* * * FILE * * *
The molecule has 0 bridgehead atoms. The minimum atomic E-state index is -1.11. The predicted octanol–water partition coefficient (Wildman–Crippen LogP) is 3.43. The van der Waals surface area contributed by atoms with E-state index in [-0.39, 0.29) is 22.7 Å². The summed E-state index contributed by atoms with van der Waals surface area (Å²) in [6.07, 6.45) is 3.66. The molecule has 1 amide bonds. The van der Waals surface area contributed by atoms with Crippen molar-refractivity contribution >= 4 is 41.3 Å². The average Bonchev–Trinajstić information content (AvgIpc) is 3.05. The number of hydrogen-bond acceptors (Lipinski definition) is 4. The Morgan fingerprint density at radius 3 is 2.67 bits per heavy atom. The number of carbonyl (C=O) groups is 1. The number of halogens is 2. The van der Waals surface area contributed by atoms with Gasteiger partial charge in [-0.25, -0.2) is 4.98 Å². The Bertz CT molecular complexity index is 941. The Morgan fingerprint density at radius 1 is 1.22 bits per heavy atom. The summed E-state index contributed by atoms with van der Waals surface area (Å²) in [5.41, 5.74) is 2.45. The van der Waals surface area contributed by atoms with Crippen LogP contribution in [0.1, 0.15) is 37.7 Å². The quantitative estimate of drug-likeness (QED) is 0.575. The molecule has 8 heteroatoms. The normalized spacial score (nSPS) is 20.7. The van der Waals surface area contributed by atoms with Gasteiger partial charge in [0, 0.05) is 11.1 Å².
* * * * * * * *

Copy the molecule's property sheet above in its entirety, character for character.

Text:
The molecule has 0 bridgehead atoms. The minimum atomic E-state index is -1.11. The predicted octanol–water partition coefficient (Wildman–Crippen LogP) is 3.43. The van der Waals surface area contributed by atoms with E-state index in [-0.39, 0.29) is 22.7 Å². The summed E-state index contributed by atoms with van der Waals surface area (Å²) in [6.07, 6.45) is 3.66. The molecule has 1 amide bonds. The van der Waals surface area contributed by atoms with Crippen molar-refractivity contribution >= 4 is 41.3 Å². The average Bonchev–Trinajstić information content (AvgIpc) is 3.05. The number of hydrogen-bond acceptors (Lipinski definition) is 4. The Morgan fingerprint density at radius 3 is 2.67 bits per heavy atom. The number of carbonyl (C=O) groups is 1. The number of halogens is 2. The van der Waals surface area contributed by atoms with Gasteiger partial charge in [-0.25, -0.2) is 4.98 Å². The Bertz CT molecular complexity index is 941. The Morgan fingerprint density at radius 1 is 1.22 bits per heavy atom. The summed E-state index contributed by atoms with van der Waals surface area (Å²) in [5.41, 5.74) is 2.45. The van der Waals surface area contributed by atoms with Crippen LogP contribution in [0.1, 0.15) is 37.7 Å². The quantitative estimate of drug-likeness (QED) is 0.575. The molecule has 8 heteroatoms. The normalized spacial score (nSPS) is 20.7. The van der Waals surface area contributed by atoms with Gasteiger partial charge in [0, 0.05) is 11.1 Å².